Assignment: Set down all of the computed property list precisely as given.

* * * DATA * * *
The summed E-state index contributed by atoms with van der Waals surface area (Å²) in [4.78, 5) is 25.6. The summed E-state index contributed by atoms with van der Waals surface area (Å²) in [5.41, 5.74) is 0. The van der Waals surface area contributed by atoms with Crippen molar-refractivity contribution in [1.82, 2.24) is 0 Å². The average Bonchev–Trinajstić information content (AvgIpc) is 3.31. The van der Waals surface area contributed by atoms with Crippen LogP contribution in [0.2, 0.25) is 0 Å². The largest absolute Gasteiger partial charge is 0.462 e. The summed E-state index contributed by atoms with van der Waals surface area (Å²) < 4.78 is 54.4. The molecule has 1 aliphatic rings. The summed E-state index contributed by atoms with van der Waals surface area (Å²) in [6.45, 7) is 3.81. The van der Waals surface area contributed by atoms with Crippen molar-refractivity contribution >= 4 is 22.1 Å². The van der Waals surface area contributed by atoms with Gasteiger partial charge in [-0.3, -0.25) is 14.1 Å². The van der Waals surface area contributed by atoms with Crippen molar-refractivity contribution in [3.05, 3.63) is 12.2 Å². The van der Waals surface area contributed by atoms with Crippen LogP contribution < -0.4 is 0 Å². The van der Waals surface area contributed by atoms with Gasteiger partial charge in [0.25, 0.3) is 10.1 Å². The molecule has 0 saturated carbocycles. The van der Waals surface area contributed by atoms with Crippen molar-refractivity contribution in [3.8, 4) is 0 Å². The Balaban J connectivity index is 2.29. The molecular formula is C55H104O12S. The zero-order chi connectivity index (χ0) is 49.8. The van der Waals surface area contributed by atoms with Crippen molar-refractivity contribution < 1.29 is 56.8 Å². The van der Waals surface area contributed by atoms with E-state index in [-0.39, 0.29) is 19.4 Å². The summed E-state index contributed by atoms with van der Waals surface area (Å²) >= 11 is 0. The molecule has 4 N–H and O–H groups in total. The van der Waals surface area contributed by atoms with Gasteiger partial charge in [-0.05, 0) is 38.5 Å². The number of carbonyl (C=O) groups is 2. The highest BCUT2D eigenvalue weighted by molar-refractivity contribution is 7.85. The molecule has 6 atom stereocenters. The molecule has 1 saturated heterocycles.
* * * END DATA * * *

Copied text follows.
The summed E-state index contributed by atoms with van der Waals surface area (Å²) in [4.78, 5) is 25.6. The summed E-state index contributed by atoms with van der Waals surface area (Å²) in [5.41, 5.74) is 0. The van der Waals surface area contributed by atoms with Crippen molar-refractivity contribution in [1.82, 2.24) is 0 Å². The average Bonchev–Trinajstić information content (AvgIpc) is 3.31. The van der Waals surface area contributed by atoms with Crippen LogP contribution in [0.2, 0.25) is 0 Å². The largest absolute Gasteiger partial charge is 0.462 e. The summed E-state index contributed by atoms with van der Waals surface area (Å²) < 4.78 is 54.4. The molecule has 1 aliphatic rings. The summed E-state index contributed by atoms with van der Waals surface area (Å²) in [6.45, 7) is 3.81. The van der Waals surface area contributed by atoms with Crippen molar-refractivity contribution >= 4 is 22.1 Å². The van der Waals surface area contributed by atoms with Gasteiger partial charge in [-0.3, -0.25) is 14.1 Å². The van der Waals surface area contributed by atoms with Crippen molar-refractivity contribution in [3.05, 3.63) is 12.2 Å². The van der Waals surface area contributed by atoms with Crippen LogP contribution < -0.4 is 0 Å². The van der Waals surface area contributed by atoms with Gasteiger partial charge in [0.25, 0.3) is 10.1 Å². The molecule has 0 saturated carbocycles. The van der Waals surface area contributed by atoms with Crippen molar-refractivity contribution in [3.8, 4) is 0 Å². The Balaban J connectivity index is 2.29. The molecular formula is C55H104O12S. The zero-order chi connectivity index (χ0) is 49.8. The van der Waals surface area contributed by atoms with Crippen molar-refractivity contribution < 1.29 is 56.8 Å². The van der Waals surface area contributed by atoms with E-state index in [-0.39, 0.29) is 19.4 Å². The summed E-state index contributed by atoms with van der Waals surface area (Å²) >= 11 is 0. The molecule has 4 N–H and O–H groups in total. The van der Waals surface area contributed by atoms with Gasteiger partial charge in [-0.05, 0) is 38.5 Å². The number of carbonyl (C=O) groups is 2. The highest BCUT2D eigenvalue weighted by molar-refractivity contribution is 7.85. The molecule has 6 atom stereocenters. The molecule has 1 saturated heterocycles.